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A Fast Monte Carlo Dose Algorithm for Radiotherapy Treatment Planning Based On Hybrid Adaptive Meshes


J Yuan

J Yuan*, J Brindle, Y Zheng, J Sohn, P Geis, M Yao, S Lo, B Wessels, University Hospitals, Case Medical Center, Case Western University, Cleveland, OH

SU-C-211-2 Sunday 1:30:00 PM - 2:15:00 PM Room: 211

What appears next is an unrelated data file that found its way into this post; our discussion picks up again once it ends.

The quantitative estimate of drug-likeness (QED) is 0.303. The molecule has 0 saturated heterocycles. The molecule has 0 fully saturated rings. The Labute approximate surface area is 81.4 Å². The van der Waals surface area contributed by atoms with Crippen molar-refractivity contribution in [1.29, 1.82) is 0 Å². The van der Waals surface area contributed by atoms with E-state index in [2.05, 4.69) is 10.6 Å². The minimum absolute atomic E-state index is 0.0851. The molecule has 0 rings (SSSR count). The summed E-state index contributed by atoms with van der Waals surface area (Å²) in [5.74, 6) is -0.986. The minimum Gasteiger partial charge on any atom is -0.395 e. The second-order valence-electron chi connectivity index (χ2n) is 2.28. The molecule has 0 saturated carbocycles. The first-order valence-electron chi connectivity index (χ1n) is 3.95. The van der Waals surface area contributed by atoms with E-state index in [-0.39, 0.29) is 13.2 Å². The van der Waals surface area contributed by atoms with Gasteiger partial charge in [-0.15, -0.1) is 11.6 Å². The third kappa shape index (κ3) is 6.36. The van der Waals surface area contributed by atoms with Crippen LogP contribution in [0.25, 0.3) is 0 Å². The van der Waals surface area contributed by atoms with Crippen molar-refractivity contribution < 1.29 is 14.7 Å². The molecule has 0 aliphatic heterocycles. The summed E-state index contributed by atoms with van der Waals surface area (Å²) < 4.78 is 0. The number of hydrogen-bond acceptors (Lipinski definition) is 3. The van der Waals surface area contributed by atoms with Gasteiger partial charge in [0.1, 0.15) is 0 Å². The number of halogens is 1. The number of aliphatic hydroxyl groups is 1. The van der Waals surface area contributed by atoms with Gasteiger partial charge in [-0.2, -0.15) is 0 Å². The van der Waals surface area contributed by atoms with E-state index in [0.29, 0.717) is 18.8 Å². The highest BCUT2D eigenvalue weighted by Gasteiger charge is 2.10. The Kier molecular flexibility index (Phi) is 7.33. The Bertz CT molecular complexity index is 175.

Purpose: Monte Carlo methods are considered to be the most accurate dose algorithm for radiotherapy. Variance reduction techniques such as history repetition, Russian roulette and photon splitting are employed to improve the calculation efficiency. Generally, it takes a large portion of the simulation time for two inevitable tasks, that is, voxel-to-voxel boundary crossing and energy deposition. The purpose of this work is to investigate the potential for additional speedup achieved by reducing the number of boundary crossing based on hybrid adaptive meshes. Method and Materials: A Monte Carlo code was developed to simulate the coupled photon-electron transport for radiation therapy using a hybrid adaptive mesh. Photon transport was modeled in an analog fashion. The Compton scattering, photoelectric ionization and pair production were considered. For electron transport, a condensed history method was used in which the hard interactions such as inelastic collision and bremsstrahlung were simulated explicitly. The formulation by Kawrakow and Bielajew was used for electron multiple scattering. Photons and electrons were tracked on a hybrid adaptive mesh, which was generated from an initial uniform coarse mesh. The coarse uniform mesh was divided voxel-by-voxel into an unstructured finer mesh depending on the splitting criterion such as the density gradient. The resulting adaptive mesh contains larger voxels in smooth density areas and smaller voxels used for density regions with large gradient to retain the accuracy. Results: The speed up observed by varying the splitting level is proportional to N1/3, where N is the total number of the voxels. For the test cases, 30% of the calculation time was saved by using the adaptive meshes starting with 10mm spacing and reduced to 1.25mm voxels for high gradient regions comparing with the 1.25mm uniform meshes. Conclusions: The Monte Carlo simulations can be further accelerated based on these hybrid adaptive meshes.


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